Eastern foxsnake (Pantherophis gloydi)

Species Status: Threatened in Canada
Action Required: Monitoring and research

Although eastern foxsnakes have proven to be adaptable when it comes to humans encroaching on their territory — for example, using sheds and other structures for shelter — increased development is putting this unique species at risk.

Growing to 91 to 137 centimetres long, the eastern foxsnake is the second largest snake in Ontario. It is often confused with other blotched snake species, including the Massasauga rattlesnake, due to its similar colouring. This species feeds on small mammals and birds. While it simply swallows baby mice, nestlings and bird eggs, these snakes squeeze larger prey to death before eating it. Although eastern foxsnakes are considered terrestrial, these reptiles not only live close to water, they frequently swim from one location to another.

Eastern foxsnakes use open habitats such as rock barrens and meadow marshes for foraging, mating and basking in the sun. They stick close to water and hibernate in cracks and crevices in the bedrock, often in groups. They will also use man-made features for hibernation, such as the foundations of buildings.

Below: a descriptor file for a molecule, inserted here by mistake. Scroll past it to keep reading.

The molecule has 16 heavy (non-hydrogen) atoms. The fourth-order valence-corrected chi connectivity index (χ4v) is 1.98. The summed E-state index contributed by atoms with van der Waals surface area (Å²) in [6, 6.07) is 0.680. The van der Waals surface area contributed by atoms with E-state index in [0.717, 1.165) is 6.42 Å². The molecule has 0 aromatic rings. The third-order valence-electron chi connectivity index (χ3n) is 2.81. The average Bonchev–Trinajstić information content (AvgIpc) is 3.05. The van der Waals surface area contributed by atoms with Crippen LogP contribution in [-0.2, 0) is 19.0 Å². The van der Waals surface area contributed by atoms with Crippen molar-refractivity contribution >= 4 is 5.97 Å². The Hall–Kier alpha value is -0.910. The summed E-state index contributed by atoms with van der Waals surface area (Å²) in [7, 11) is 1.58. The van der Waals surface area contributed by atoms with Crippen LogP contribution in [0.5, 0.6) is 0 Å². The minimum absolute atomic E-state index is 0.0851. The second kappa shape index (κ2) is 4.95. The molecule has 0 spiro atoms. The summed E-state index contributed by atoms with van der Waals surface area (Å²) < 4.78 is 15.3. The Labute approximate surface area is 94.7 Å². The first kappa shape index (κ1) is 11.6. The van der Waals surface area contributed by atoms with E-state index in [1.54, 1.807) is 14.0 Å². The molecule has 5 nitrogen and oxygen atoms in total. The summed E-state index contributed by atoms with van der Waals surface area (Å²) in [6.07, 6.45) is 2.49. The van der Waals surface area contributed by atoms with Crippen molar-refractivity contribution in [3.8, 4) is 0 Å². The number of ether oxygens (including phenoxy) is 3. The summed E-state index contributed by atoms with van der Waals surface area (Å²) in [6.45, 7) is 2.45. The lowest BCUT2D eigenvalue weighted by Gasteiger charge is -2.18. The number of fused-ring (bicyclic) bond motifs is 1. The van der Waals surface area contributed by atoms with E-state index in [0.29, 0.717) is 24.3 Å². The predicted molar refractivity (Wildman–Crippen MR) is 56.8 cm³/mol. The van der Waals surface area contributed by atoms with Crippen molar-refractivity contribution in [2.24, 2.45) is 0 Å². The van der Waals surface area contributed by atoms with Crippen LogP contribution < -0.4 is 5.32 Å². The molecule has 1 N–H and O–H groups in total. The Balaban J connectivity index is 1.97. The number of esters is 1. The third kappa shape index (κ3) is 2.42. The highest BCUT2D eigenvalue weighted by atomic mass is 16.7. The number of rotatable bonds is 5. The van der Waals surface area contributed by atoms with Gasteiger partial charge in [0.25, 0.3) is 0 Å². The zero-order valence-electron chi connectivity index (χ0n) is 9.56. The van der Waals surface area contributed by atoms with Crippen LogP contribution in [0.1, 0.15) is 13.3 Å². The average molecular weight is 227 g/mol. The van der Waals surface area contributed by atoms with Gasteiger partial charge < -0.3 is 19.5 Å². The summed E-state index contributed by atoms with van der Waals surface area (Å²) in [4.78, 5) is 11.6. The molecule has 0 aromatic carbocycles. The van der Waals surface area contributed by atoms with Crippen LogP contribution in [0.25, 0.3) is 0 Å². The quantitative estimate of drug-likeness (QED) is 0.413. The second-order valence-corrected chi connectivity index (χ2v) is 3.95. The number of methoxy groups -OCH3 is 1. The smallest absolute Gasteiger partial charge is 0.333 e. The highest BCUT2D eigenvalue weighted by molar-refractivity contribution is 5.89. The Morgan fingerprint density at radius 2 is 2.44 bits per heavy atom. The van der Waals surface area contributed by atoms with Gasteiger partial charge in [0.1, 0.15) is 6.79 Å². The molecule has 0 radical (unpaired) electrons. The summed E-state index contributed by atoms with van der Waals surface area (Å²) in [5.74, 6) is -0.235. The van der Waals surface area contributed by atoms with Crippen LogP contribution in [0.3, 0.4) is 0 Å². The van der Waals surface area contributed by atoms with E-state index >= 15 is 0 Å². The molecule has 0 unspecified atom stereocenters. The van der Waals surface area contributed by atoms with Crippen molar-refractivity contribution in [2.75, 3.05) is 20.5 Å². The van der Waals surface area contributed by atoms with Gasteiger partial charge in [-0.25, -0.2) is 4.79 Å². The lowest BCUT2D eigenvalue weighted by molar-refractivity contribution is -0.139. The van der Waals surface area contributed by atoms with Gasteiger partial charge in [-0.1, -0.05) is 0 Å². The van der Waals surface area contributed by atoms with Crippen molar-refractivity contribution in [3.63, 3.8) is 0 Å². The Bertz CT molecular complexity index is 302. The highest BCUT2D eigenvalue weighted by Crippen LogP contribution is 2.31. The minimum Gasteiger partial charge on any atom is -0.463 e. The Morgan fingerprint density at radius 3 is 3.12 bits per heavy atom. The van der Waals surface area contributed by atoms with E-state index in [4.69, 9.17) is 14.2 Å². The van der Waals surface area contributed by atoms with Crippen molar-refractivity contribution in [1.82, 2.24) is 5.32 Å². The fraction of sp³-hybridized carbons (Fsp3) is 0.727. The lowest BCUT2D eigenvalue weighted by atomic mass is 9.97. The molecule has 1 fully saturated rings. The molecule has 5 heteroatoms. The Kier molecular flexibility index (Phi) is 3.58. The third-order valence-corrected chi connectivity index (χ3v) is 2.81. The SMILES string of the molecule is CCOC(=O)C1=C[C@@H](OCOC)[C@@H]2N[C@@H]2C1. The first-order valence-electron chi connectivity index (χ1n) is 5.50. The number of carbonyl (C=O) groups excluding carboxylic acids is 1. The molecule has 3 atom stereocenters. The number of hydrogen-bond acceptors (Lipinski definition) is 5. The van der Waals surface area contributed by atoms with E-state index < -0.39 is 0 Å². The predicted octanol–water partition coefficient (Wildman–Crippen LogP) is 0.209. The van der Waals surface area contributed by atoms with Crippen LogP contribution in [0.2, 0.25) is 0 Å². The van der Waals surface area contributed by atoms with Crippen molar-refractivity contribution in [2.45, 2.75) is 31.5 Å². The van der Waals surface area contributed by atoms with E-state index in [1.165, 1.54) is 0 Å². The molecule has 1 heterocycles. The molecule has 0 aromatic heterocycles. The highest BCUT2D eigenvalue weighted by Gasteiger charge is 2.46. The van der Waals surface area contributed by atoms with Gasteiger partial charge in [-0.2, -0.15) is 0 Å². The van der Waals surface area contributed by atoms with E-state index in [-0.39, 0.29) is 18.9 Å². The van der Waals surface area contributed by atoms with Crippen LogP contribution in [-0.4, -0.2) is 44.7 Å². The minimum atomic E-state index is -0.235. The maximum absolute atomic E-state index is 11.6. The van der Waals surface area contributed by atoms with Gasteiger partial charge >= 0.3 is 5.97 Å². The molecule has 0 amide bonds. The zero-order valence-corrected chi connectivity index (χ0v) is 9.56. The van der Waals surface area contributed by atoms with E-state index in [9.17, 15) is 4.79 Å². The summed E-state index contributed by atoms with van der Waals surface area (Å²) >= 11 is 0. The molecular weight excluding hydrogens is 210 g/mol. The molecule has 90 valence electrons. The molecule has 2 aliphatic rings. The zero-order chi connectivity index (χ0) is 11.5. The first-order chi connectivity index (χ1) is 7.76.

Eastern foxsnakes are found only in the Great Lakes region of North America, and approximately 70 per cent of their range is in Ontario. In Ontario, they occupy three separate regions along the shorelines of Lake Erie and Lake Huron. Eastern foxsnakes found in the Essex-Kent and Haldimand-Norfolk regions make up the Carolinian population, and those along the Georgian Bay represent the Great Lakes/St. Lawrence population.

Being confined to a relatively thin strip along the shoreline makes eastern foxsnakes particularly vulnerable to habitat loss when new cottages go up. Because this species loves to swim, fatal run-ins with powerboats also contribute to declines in population. New roads in the area — which to snakes, seem like great places to sun — increase the number of deaths by vehicles and also fragment habitat. Meanwhile, many eastern foxsnakes are killed on sight due to an irrational but common fear of snakes or because they are mistaken for venomous species such as rattlesnakes.

Recommended Recovery Actions

The provincial Recovery Strategy calls for a number of conservation measures, including creating artificial nesting and hibernation sites, mapping habitat and corridors, monitoring eastern foxsnake populations and determining how much habitat is required to support a self-sustaining population in southwestern Ontario.

What we are doing

Find out how Wildlife Preservation Canada is conserving Canada’s reptiles and amphibians, including eastern foxsnakes on the shores of Lake Erie .